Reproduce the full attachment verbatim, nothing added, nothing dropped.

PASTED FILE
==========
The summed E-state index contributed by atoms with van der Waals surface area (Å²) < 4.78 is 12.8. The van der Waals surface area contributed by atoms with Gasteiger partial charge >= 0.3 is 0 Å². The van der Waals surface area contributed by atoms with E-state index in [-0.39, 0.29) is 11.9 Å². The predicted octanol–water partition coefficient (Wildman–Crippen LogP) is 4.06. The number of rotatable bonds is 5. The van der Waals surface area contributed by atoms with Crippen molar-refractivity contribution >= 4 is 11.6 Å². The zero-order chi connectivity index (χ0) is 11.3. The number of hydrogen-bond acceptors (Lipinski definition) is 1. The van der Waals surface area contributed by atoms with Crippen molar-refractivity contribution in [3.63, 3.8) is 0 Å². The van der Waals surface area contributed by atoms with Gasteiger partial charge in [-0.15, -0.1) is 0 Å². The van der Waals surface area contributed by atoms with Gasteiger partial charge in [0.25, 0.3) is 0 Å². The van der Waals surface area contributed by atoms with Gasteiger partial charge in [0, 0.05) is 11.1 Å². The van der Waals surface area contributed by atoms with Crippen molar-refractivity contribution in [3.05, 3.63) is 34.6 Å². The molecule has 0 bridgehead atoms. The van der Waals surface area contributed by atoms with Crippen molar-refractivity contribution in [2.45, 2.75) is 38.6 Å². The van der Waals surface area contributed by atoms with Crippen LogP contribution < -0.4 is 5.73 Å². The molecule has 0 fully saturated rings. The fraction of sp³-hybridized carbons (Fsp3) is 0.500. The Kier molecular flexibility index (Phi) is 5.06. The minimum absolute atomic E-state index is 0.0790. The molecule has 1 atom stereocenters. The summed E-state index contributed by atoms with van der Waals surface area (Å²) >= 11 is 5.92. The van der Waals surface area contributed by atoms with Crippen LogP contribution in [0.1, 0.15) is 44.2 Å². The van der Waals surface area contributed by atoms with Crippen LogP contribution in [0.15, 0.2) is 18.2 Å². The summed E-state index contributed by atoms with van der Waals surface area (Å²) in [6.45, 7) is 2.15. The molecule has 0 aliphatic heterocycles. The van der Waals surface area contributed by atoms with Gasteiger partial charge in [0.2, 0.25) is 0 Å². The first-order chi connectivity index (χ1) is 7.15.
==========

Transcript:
The summed E-state index contributed by atoms with van der Waals surface area (Å²) < 4.78 is 12.8. The van der Waals surface area contributed by atoms with Gasteiger partial charge >= 0.3 is 0 Å². The van der Waals surface area contributed by atoms with E-state index in [-0.39, 0.29) is 11.9 Å². The predicted octanol–water partition coefficient (Wildman–Crippen LogP) is 4.06. The number of rotatable bonds is 5. The van der Waals surface area contributed by atoms with Crippen molar-refractivity contribution >= 4 is 11.6 Å². The zero-order chi connectivity index (χ0) is 11.3. The number of hydrogen-bond acceptors (Lipinski definition) is 1. The van der Waals surface area contributed by atoms with Crippen molar-refractivity contribution in [3.63, 3.8) is 0 Å². The van der Waals surface area contributed by atoms with Gasteiger partial charge in [-0.15, -0.1) is 0 Å². The van der Waals surface area contributed by atoms with Gasteiger partial charge in [0.25, 0.3) is 0 Å². The van der Waals surface area contributed by atoms with Gasteiger partial charge in [0, 0.05) is 11.1 Å². The van der Waals surface area contributed by atoms with Crippen molar-refractivity contribution in [3.05, 3.63) is 34.6 Å². The molecule has 0 bridgehead atoms. The van der Waals surface area contributed by atoms with Crippen molar-refractivity contribution in [2.45, 2.75) is 38.6 Å². The van der Waals surface area contributed by atoms with Crippen LogP contribution < -0.4 is 5.73 Å². The molecule has 0 fully saturated rings. The fraction of sp³-hybridized carbons (Fsp3) is 0.500. The Kier molecular flexibility index (Phi) is 5.06. The minimum absolute atomic E-state index is 0.0790. The molecule has 1 atom stereocenters. The summed E-state index contributed by atoms with van der Waals surface area (Å²) >= 11 is 5.92. The van der Waals surface area contributed by atoms with Crippen LogP contribution in [0.1, 0.15) is 44.2 Å². The van der Waals surface area contributed by atoms with Crippen LogP contribution in [0.15, 0.2) is 18.2 Å². The summed E-state index contributed by atoms with van der Waals surface area (Å²) in [6.45, 7) is 2.15. The molecule has 0 aliphatic heterocycles. The van der Waals surface area contributed by atoms with Gasteiger partial charge in [0.2, 0.25) is 0 Å². The first-order chi connectivity index (χ1) is 7.15.